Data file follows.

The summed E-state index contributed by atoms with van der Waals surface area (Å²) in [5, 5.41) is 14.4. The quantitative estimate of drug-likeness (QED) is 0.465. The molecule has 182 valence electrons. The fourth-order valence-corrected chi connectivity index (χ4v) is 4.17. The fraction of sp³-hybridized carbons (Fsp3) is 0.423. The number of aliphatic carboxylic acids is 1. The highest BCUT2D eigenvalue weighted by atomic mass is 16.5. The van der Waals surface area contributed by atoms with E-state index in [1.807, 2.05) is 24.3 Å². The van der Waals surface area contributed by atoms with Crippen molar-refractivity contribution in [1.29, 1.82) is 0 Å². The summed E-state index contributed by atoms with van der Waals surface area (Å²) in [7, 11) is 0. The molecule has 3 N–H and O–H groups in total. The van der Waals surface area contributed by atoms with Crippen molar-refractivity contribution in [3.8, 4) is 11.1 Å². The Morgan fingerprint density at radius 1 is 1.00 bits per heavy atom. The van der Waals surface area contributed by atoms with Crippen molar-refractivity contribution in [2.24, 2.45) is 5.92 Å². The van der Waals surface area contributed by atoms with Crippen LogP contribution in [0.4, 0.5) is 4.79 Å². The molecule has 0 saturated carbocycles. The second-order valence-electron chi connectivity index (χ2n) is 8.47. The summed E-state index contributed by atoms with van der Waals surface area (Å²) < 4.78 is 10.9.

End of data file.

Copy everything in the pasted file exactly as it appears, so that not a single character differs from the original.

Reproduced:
The summed E-state index contributed by atoms with van der Waals surface area (Å²) in [5, 5.41) is 14.4. The quantitative estimate of drug-likeness (QED) is 0.465. The molecule has 182 valence electrons. The fourth-order valence-corrected chi connectivity index (χ4v) is 4.17. The fraction of sp³-hybridized carbons (Fsp3) is 0.423. The number of aliphatic carboxylic acids is 1. The highest BCUT2D eigenvalue weighted by atomic mass is 16.5. The van der Waals surface area contributed by atoms with E-state index in [1.807, 2.05) is 24.3 Å². The van der Waals surface area contributed by atoms with Crippen molar-refractivity contribution in [1.29, 1.82) is 0 Å². The summed E-state index contributed by atoms with van der Waals surface area (Å²) in [7, 11) is 0. The molecule has 3 N–H and O–H groups in total. The van der Waals surface area contributed by atoms with Crippen molar-refractivity contribution in [3.8, 4) is 11.1 Å². The Morgan fingerprint density at radius 1 is 1.00 bits per heavy atom. The van der Waals surface area contributed by atoms with Crippen molar-refractivity contribution in [2.24, 2.45) is 5.92 Å². The van der Waals surface area contributed by atoms with Crippen LogP contribution in [0.4, 0.5) is 4.79 Å². The molecule has 0 saturated carbocycles. The second-order valence-electron chi connectivity index (χ2n) is 8.47. The summed E-state index contributed by atoms with van der Waals surface area (Å²) < 4.78 is 10.9.